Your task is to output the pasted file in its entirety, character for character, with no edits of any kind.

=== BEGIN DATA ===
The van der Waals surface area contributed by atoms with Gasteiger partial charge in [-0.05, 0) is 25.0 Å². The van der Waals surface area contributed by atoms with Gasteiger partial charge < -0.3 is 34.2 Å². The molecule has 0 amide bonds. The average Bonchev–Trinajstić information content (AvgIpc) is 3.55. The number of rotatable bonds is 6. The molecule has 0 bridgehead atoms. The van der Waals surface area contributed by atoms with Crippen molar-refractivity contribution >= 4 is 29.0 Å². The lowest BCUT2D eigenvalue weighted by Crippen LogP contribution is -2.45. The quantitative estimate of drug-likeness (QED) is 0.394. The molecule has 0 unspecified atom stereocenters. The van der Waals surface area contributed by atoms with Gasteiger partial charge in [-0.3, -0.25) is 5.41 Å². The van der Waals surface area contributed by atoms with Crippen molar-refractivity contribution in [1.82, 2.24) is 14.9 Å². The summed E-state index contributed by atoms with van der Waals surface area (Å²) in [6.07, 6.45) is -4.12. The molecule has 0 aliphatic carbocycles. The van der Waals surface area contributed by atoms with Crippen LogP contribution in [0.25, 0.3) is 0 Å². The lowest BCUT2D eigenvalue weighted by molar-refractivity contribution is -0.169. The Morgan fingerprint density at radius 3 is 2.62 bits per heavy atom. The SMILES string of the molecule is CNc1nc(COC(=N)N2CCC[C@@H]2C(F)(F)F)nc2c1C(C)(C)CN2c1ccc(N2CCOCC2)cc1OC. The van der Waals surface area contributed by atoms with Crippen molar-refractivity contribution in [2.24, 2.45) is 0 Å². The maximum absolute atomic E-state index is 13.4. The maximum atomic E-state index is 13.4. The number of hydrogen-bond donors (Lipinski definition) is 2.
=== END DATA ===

The van der Waals surface area contributed by atoms with Gasteiger partial charge in [-0.05, 0) is 25.0 Å². The van der Waals surface area contributed by atoms with Gasteiger partial charge < -0.3 is 34.2 Å². The molecule has 0 amide bonds. The average Bonchev–Trinajstić information content (AvgIpc) is 3.55. The number of rotatable bonds is 6. The molecule has 0 bridgehead atoms. The van der Waals surface area contributed by atoms with Crippen molar-refractivity contribution >= 4 is 29.0 Å². The lowest BCUT2D eigenvalue weighted by Crippen LogP contribution is -2.45. The quantitative estimate of drug-likeness (QED) is 0.394. The molecule has 0 unspecified atom stereocenters. The van der Waals surface area contributed by atoms with Gasteiger partial charge in [-0.3, -0.25) is 5.41 Å². The van der Waals surface area contributed by atoms with Crippen molar-refractivity contribution in [1.82, 2.24) is 14.9 Å². The summed E-state index contributed by atoms with van der Waals surface area (Å²) in [6.07, 6.45) is -4.12. The molecule has 0 aliphatic carbocycles. The van der Waals surface area contributed by atoms with Crippen LogP contribution in [0.25, 0.3) is 0 Å². The lowest BCUT2D eigenvalue weighted by molar-refractivity contribution is -0.169. The Morgan fingerprint density at radius 3 is 2.62 bits per heavy atom. The SMILES string of the molecule is CNc1nc(COC(=N)N2CCC[C@@H]2C(F)(F)F)nc2c1C(C)(C)CN2c1ccc(N2CCOCC2)cc1OC. The van der Waals surface area contributed by atoms with Crippen molar-refractivity contribution in [2.24, 2.45) is 0 Å². The maximum absolute atomic E-state index is 13.4. The maximum atomic E-state index is 13.4. The number of hydrogen-bond donors (Lipinski definition) is 2.